‘The Cartoon’

All through my childhood I don’t think there was any other game that could quite top Crash Team Racing (CTR). It was the perfect definition of a racing game in my eyes – bright colours, a catchy soundtrack and great gameplay.

 

With my love of CTR I thought it was only fitting I created my Digital Artefact topic accordingly:

“Through gaming journalism and corporate decision making as a paratext I will be exploring how nostalgia is one of the main driving forces behind companies creating remakes and remasters of games, specifically be looking at Crash Team Racing (CTR) Nitrofueled.”

 

I have chosen YouTube for my media format as I believe it will be the most engaging way to present my information to my audience. Being a more creative individual who enjoys video editing I thought it would also be a great platform for me to experiment more with. As I am not only reaching out to frequent game users but also those who are beginners, I believe YouTube will give me the freedom to present my information in an aesthetic way.

My project also falls under the FIST concept:

Fast – I am choosing a media format that interests me, so editing YouTube videos for my video essays won’t be a long process.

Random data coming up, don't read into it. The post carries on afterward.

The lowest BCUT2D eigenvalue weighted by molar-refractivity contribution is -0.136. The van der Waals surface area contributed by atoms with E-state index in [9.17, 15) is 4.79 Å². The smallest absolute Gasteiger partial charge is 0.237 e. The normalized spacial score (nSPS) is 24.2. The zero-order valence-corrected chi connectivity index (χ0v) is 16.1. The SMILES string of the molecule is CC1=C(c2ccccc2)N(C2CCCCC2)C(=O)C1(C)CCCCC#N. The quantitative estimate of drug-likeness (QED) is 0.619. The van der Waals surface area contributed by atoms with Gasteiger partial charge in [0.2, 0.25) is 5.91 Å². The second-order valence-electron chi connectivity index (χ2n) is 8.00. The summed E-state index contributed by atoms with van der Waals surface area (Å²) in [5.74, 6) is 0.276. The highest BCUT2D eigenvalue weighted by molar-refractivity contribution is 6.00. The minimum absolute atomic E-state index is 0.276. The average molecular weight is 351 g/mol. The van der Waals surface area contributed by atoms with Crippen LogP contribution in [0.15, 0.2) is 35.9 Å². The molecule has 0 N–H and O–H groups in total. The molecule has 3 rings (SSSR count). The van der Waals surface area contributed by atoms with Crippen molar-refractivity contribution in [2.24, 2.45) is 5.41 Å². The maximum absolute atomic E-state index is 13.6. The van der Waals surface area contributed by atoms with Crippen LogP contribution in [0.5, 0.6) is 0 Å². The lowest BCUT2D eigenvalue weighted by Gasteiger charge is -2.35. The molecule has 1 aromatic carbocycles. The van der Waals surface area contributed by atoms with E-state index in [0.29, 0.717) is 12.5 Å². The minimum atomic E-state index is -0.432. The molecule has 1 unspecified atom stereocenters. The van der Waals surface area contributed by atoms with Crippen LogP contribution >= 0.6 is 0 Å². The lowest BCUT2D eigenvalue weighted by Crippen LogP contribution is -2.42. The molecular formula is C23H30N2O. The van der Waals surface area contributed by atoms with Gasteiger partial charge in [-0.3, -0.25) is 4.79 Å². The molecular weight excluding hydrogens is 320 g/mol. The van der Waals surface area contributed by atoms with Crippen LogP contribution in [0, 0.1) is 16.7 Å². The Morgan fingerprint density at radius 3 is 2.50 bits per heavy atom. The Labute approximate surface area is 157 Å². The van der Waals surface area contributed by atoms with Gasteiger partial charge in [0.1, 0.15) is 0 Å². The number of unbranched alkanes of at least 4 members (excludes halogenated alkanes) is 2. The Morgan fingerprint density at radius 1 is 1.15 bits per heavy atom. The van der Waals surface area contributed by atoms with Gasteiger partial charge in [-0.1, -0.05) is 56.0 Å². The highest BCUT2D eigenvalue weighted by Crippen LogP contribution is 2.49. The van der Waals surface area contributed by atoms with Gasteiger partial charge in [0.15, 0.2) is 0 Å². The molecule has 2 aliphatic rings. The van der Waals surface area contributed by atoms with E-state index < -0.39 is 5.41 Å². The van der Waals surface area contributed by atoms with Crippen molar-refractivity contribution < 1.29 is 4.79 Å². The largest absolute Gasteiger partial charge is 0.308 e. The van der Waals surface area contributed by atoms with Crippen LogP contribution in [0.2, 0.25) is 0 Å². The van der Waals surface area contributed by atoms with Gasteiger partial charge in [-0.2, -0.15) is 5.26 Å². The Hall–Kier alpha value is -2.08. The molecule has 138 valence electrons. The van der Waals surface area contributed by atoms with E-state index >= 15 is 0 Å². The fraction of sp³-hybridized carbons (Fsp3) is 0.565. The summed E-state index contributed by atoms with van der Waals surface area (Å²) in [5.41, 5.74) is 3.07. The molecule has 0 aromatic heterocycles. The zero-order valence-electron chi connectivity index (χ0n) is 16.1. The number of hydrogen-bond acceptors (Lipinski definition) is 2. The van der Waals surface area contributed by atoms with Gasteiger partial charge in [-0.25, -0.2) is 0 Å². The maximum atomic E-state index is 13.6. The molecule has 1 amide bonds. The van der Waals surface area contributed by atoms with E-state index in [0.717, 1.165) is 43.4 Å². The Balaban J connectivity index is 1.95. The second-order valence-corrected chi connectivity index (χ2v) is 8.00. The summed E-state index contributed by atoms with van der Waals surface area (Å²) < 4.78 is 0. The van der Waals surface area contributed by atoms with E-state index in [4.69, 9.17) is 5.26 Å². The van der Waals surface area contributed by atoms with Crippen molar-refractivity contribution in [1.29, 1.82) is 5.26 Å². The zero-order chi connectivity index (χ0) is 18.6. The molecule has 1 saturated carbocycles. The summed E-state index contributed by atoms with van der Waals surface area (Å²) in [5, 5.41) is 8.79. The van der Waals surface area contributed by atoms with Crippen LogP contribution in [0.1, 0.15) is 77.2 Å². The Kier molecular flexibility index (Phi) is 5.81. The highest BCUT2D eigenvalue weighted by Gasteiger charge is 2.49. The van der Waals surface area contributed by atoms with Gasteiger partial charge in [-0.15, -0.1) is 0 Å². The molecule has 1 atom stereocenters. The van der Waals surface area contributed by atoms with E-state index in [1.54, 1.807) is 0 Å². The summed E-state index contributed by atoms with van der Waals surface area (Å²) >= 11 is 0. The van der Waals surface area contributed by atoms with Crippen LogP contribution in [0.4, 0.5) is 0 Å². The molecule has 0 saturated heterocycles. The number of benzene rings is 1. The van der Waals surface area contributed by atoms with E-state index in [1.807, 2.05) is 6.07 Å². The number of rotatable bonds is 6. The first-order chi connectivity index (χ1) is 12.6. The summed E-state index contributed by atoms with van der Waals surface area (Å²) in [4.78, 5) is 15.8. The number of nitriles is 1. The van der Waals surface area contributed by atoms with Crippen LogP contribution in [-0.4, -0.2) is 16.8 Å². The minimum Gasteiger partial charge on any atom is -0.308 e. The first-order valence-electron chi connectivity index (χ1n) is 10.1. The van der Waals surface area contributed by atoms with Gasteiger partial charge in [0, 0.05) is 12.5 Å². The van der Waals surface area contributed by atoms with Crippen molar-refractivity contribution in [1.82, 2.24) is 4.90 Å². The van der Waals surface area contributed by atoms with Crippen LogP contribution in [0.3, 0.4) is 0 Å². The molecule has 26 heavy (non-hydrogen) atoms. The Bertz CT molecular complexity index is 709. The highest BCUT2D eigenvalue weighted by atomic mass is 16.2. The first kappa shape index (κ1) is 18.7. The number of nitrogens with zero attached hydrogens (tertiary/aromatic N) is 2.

Inexpensive – Everything I need is free and easily accessible.

Simple and Tiny – My concept of sharing video essays online for an audience who are interested in my topic or the gaming industry is both simple and tiny.

 

 

Research

There is a large amount of research on this topic surrounding the topic of nostalgia and how it drives companies to either remaster or remake our favourite games. With this information I find I plan to approach it from a variety of angles/ perspectives using not only my main text, CTR but also provide examples within other relevant games.

I plan on using primary and secondary sources, both academic and non-academic in order to acquire as much knowledge as possible on these topics. I also intend on gathering information from my audience through twitter polls and questionnaires and also through the comments section on YouTube.